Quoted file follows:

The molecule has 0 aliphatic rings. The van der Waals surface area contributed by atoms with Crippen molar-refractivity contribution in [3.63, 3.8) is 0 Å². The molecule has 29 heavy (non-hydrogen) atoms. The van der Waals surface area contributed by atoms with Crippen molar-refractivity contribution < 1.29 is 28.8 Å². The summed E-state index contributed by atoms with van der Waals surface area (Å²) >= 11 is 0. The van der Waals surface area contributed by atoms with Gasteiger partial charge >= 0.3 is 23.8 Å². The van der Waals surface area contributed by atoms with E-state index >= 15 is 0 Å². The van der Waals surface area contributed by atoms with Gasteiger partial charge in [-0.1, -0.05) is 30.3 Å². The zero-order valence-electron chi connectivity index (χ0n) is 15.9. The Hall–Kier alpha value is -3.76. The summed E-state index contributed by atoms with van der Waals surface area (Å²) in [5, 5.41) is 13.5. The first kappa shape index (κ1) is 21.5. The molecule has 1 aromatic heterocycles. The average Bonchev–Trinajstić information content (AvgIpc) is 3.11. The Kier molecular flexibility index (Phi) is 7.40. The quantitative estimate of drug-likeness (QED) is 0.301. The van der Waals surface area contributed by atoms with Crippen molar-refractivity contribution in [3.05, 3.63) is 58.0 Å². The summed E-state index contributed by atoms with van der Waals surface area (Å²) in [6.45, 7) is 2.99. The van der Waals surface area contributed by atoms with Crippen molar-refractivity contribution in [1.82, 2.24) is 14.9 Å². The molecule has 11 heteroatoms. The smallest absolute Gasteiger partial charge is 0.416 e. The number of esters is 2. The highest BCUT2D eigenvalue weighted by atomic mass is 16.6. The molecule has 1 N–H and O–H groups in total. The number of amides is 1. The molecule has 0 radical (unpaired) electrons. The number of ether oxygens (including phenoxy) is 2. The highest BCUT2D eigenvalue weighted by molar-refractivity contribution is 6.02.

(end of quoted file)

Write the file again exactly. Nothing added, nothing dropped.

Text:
The molecule has 0 aliphatic rings. The van der Waals surface area contributed by atoms with Crippen molar-refractivity contribution in [3.63, 3.8) is 0 Å². The molecule has 29 heavy (non-hydrogen) atoms. The van der Waals surface area contributed by atoms with Crippen molar-refractivity contribution < 1.29 is 28.8 Å². The summed E-state index contributed by atoms with van der Waals surface area (Å²) >= 11 is 0. The van der Waals surface area contributed by atoms with Gasteiger partial charge >= 0.3 is 23.8 Å². The van der Waals surface area contributed by atoms with E-state index >= 15 is 0 Å². The van der Waals surface area contributed by atoms with Gasteiger partial charge in [-0.1, -0.05) is 30.3 Å². The zero-order valence-electron chi connectivity index (χ0n) is 15.9. The Hall–Kier alpha value is -3.76. The summed E-state index contributed by atoms with van der Waals surface area (Å²) in [5, 5.41) is 13.5. The first kappa shape index (κ1) is 21.5. The molecule has 1 aromatic heterocycles. The average Bonchev–Trinajstić information content (AvgIpc) is 3.11. The Kier molecular flexibility index (Phi) is 7.40. The quantitative estimate of drug-likeness (QED) is 0.301. The van der Waals surface area contributed by atoms with Crippen molar-refractivity contribution in [3.05, 3.63) is 58.0 Å². The summed E-state index contributed by atoms with van der Waals surface area (Å²) in [6.45, 7) is 2.99. The van der Waals surface area contributed by atoms with Crippen molar-refractivity contribution in [1.82, 2.24) is 14.9 Å². The molecule has 11 heteroatoms. The smallest absolute Gasteiger partial charge is 0.416 e. The number of esters is 2. The highest BCUT2D eigenvalue weighted by atomic mass is 16.6. The molecule has 1 N–H and O–H groups in total. The number of amides is 1. The molecule has 0 radical (unpaired) electrons. The number of ether oxygens (including phenoxy) is 2. The highest BCUT2D eigenvalue weighted by molar-refractivity contribution is 6.02.